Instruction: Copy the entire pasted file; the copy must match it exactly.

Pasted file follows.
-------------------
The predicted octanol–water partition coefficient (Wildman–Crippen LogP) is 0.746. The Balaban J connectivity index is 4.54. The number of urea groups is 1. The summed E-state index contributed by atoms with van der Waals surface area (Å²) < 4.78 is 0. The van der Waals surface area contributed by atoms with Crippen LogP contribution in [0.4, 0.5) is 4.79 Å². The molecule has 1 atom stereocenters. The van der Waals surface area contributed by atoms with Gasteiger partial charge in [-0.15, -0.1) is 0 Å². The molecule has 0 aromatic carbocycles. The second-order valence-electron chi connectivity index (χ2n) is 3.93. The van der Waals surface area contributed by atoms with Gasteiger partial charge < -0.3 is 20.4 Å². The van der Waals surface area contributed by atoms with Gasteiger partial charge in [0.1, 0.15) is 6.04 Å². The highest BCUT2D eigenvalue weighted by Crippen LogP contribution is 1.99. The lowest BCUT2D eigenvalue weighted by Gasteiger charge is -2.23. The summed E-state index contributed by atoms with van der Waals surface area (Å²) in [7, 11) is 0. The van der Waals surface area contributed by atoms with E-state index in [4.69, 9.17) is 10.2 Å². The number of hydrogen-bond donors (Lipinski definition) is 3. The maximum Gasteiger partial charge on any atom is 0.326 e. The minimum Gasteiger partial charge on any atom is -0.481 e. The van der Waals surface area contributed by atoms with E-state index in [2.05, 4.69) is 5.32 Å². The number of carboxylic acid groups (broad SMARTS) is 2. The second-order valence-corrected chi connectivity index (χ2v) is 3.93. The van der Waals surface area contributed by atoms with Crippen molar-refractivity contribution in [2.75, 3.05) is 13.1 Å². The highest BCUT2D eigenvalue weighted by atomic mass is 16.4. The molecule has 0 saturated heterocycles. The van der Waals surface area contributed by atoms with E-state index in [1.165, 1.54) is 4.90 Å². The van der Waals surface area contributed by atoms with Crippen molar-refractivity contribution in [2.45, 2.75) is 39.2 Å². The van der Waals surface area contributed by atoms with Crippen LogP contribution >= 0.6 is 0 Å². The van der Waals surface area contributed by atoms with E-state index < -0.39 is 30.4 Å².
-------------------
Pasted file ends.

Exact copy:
The predicted octanol–water partition coefficient (Wildman–Crippen LogP) is 0.746. The Balaban J connectivity index is 4.54. The number of urea groups is 1. The summed E-state index contributed by atoms with van der Waals surface area (Å²) < 4.78 is 0. The van der Waals surface area contributed by atoms with Crippen LogP contribution in [0.4, 0.5) is 4.79 Å². The molecule has 1 atom stereocenters. The van der Waals surface area contributed by atoms with Gasteiger partial charge in [-0.15, -0.1) is 0 Å². The molecule has 0 aromatic carbocycles. The second-order valence-electron chi connectivity index (χ2n) is 3.93. The van der Waals surface area contributed by atoms with Gasteiger partial charge < -0.3 is 20.4 Å². The van der Waals surface area contributed by atoms with Gasteiger partial charge in [0.1, 0.15) is 6.04 Å². The highest BCUT2D eigenvalue weighted by Crippen LogP contribution is 1.99. The lowest BCUT2D eigenvalue weighted by Gasteiger charge is -2.23. The summed E-state index contributed by atoms with van der Waals surface area (Å²) in [7, 11) is 0. The van der Waals surface area contributed by atoms with E-state index in [4.69, 9.17) is 10.2 Å². The number of hydrogen-bond donors (Lipinski definition) is 3. The maximum Gasteiger partial charge on any atom is 0.326 e. The minimum Gasteiger partial charge on any atom is -0.481 e. The van der Waals surface area contributed by atoms with E-state index in [2.05, 4.69) is 5.32 Å². The number of carboxylic acid groups (broad SMARTS) is 2. The second-order valence-corrected chi connectivity index (χ2v) is 3.93. The van der Waals surface area contributed by atoms with Crippen molar-refractivity contribution in [2.75, 3.05) is 13.1 Å². The highest BCUT2D eigenvalue weighted by atomic mass is 16.4. The molecule has 0 saturated heterocycles. The van der Waals surface area contributed by atoms with E-state index in [1.165, 1.54) is 4.90 Å². The van der Waals surface area contributed by atoms with Crippen molar-refractivity contribution in [2.45, 2.75) is 39.2 Å². The van der Waals surface area contributed by atoms with Crippen LogP contribution >= 0.6 is 0 Å². The van der Waals surface area contributed by atoms with E-state index < -0.39 is 30.4 Å².